After decades of warfare between Turkey and the Kurdish militants of the PKK, a basis for peace was hammered out recently between the guerilla's imprisoned leader, Abdullah Ocalan, and the Turkish government. The conflict has claimed more than 40,000 lives
Turkey, jailed PKK leader agree on "roadmap" | Politics | World Bulletin
There are Kurdish enclaves in Turkey, Iran, Syria and in northern Iraq, where they have had a level of autonomy since the end of the Gulf War and a genocidal campaign of chemical warfare waged by Saddam Hussein.
Relations with the federal government in Baghdad have deteriorated in a dispute over oil in Kurdistan and the arrival of the world's biggest oil companies there to start exploration and production. Kurdistan has a so-far estimated forty five billion barrels of oil reserves and this figure is expected to grow significantly with further tests.
At the heart of the latest attempts to get the PKK to lay down its arms are the growing economic ties between Turkey and Kurdistan. Turkey desparately needs gas and oil and pipelines from Kurdistan are being built to accommodate this. As Kurdistan moves towards complete political and economic independence from Iraq, the fear in Washington and elsewhere is the break-up of Iraq and the role of Iran in the region.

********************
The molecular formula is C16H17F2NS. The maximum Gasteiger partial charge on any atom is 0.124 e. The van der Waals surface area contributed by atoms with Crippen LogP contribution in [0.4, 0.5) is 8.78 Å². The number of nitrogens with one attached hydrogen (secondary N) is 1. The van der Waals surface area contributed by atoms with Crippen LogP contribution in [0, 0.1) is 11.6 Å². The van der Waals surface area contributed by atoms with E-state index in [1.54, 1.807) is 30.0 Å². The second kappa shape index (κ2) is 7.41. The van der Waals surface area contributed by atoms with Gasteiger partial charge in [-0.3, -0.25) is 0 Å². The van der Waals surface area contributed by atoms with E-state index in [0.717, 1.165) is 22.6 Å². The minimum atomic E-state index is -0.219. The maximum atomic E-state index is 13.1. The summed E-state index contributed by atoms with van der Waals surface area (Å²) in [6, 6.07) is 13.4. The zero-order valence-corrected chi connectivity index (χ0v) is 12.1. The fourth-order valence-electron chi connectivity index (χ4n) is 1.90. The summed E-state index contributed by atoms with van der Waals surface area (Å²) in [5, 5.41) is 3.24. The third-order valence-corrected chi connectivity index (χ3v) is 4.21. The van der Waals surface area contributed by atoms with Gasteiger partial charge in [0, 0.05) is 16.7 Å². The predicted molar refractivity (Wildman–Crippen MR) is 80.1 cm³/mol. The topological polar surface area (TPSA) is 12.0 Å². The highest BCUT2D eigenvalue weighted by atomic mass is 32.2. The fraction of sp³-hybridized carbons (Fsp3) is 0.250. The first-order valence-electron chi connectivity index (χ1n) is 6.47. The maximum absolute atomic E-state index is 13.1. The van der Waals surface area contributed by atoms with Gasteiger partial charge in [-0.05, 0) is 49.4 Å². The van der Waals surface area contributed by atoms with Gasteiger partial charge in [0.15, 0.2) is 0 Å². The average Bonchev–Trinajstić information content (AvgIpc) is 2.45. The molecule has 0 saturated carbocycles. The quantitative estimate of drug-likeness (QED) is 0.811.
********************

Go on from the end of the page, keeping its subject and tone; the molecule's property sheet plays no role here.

While Turkey seems willing to grant some limited autonomy to its Kurdish population, and Syria's Kurds look to secede in a Syrian break-up, a Greater Kurdistan still seems some way off.
This morning comes news of the execution-style killings of three Kurdish women in Paris, one of whom was a co-founder of the PKK.
BBC News - Three Kurdish women activists killed in Paris
Oil, politics and the struggle for statehood are all playing out in what will some day be the Middle East's new Dubai. Kurdistan is thriving while Iraq still languishes in the dark ages, plagued by corruption.
It's a fascinating story.